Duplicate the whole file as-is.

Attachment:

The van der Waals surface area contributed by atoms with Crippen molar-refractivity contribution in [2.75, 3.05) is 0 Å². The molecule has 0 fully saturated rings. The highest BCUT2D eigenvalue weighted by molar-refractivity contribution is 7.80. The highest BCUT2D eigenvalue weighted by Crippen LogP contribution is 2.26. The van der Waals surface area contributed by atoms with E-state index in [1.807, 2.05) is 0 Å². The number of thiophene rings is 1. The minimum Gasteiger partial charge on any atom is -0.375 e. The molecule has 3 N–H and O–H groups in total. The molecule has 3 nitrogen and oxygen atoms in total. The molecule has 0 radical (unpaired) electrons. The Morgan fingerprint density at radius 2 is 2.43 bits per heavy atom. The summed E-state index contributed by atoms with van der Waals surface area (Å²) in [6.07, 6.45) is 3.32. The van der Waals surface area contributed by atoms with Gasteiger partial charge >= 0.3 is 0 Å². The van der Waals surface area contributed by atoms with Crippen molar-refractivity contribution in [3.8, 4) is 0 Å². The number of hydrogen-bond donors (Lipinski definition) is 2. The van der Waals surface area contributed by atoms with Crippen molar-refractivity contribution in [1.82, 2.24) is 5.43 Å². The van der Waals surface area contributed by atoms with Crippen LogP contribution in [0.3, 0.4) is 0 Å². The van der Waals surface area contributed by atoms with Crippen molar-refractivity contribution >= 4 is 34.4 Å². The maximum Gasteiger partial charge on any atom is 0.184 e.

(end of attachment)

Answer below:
The van der Waals surface area contributed by atoms with Crippen molar-refractivity contribution in [2.75, 3.05) is 0 Å². The molecule has 0 fully saturated rings. The highest BCUT2D eigenvalue weighted by molar-refractivity contribution is 7.80. The highest BCUT2D eigenvalue weighted by Crippen LogP contribution is 2.26. The van der Waals surface area contributed by atoms with E-state index in [1.807, 2.05) is 0 Å². The number of thiophene rings is 1. The minimum Gasteiger partial charge on any atom is -0.375 e. The molecule has 3 N–H and O–H groups in total. The molecule has 3 nitrogen and oxygen atoms in total. The molecule has 0 radical (unpaired) electrons. The Morgan fingerprint density at radius 2 is 2.43 bits per heavy atom. The summed E-state index contributed by atoms with van der Waals surface area (Å²) in [6.07, 6.45) is 3.32. The van der Waals surface area contributed by atoms with Gasteiger partial charge >= 0.3 is 0 Å². The van der Waals surface area contributed by atoms with Crippen molar-refractivity contribution in [3.8, 4) is 0 Å². The number of hydrogen-bond donors (Lipinski definition) is 2. The van der Waals surface area contributed by atoms with Crippen molar-refractivity contribution in [1.82, 2.24) is 5.43 Å². The van der Waals surface area contributed by atoms with Crippen LogP contribution in [0.3, 0.4) is 0 Å². The van der Waals surface area contributed by atoms with Crippen molar-refractivity contribution >= 4 is 34.4 Å². The maximum Gasteiger partial charge on any atom is 0.184 e.